COSMOS-UK was established in 2013 and is still developing in terms of the number of stations deployed and services offered to users. Our ambition is to expand our network and to enhance the information services provided. Please come back to our website to learn about changes and improvements.
The primary purpose of the COSMOS-UK project is to deliver soil moisture data in near-real time from a network of stations installed across the UK. The innovation provided by COSMOS-UK comes from the use of a sensor that exploits cosmic-rays to measure soil moisture over an area of about 12 hectares (about 30 acres). The sensor sits above ground and operates automatically to deliver data from remote sites. This contrasts with other sensors that are intrusive, effectively point-scale, or require an on-site operator.
It is anticipated that publically accessible real-time data will empower all kinds of applied environmental research: more accurate meteorological models; better water resource information of current and future conditions; increased resilience to natural hazards, for example by earlier flood warnings; improved water use efficiency in crop production; and giving better crop yield forecasts. It will enable a step change in fundamental science, particularly meteorological predictability associated with soil moisture, and better models of greenhouse gas emissions from soils. COSMOS-UK will open up other environmental science areas where UK soil moisture data has not been available before, such as applications in ecosystem services.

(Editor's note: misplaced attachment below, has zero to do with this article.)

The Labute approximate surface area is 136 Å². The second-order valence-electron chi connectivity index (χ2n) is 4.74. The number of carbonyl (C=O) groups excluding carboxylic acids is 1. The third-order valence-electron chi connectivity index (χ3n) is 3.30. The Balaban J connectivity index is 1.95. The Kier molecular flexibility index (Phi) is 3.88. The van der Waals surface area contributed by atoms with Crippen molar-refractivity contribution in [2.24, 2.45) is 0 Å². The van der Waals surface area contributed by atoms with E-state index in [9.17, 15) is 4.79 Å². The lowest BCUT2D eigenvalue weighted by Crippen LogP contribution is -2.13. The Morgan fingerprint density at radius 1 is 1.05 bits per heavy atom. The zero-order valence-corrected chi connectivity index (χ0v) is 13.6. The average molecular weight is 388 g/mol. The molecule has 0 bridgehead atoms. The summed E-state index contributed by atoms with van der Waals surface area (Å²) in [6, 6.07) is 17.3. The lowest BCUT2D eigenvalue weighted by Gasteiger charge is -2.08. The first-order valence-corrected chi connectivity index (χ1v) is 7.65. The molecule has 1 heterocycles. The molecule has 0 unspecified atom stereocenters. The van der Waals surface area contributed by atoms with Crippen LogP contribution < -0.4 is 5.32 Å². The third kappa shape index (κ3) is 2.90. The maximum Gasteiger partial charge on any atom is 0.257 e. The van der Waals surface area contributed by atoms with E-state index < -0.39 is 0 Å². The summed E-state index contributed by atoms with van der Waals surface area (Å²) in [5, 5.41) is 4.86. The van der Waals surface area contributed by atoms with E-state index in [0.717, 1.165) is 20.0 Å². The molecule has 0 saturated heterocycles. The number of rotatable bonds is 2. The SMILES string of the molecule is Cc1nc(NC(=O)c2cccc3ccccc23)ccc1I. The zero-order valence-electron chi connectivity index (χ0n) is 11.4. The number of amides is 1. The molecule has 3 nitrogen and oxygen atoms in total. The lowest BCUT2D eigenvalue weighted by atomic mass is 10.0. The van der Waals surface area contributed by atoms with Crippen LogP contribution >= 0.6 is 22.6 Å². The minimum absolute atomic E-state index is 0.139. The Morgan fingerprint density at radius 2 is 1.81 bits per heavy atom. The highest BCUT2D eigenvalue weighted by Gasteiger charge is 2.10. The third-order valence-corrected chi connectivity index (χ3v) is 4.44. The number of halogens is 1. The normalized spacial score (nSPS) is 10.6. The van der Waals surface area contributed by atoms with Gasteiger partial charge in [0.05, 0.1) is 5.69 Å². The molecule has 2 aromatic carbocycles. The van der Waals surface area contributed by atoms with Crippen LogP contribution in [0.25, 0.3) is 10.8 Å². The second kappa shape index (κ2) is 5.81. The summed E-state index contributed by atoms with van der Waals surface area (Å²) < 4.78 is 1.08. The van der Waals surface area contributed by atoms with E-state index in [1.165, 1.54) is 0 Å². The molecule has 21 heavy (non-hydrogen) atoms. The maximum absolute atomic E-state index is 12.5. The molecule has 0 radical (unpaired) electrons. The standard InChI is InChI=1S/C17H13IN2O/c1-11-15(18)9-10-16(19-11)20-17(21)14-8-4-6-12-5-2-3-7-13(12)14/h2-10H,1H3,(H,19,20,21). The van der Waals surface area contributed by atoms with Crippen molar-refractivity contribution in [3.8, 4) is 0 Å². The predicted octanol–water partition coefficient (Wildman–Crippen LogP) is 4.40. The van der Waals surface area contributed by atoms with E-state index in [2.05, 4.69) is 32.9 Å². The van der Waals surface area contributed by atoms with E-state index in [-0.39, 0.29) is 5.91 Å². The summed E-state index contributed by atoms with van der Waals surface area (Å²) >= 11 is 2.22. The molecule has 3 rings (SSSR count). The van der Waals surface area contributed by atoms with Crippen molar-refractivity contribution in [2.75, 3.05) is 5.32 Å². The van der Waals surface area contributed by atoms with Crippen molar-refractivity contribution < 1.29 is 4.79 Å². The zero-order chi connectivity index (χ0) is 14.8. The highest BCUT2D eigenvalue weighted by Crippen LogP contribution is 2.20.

The use of new technology is exciting and potentially rewarding but not without its challenges. There is research to do in interpreting the measurements obtained from the COSMOS-UK stations, e.g. adjusting raw measurements to give a reliable value of soil moisture, and relating to measurements derived from other techniques.
The COSMOS-UK project team welcomes your feedback on all aspects of the project and its website. Please use the Contact Us link below or email COSMOSUK@ceh.ac.uk.
Website last reviewed: September 2021
Next review due: September 2022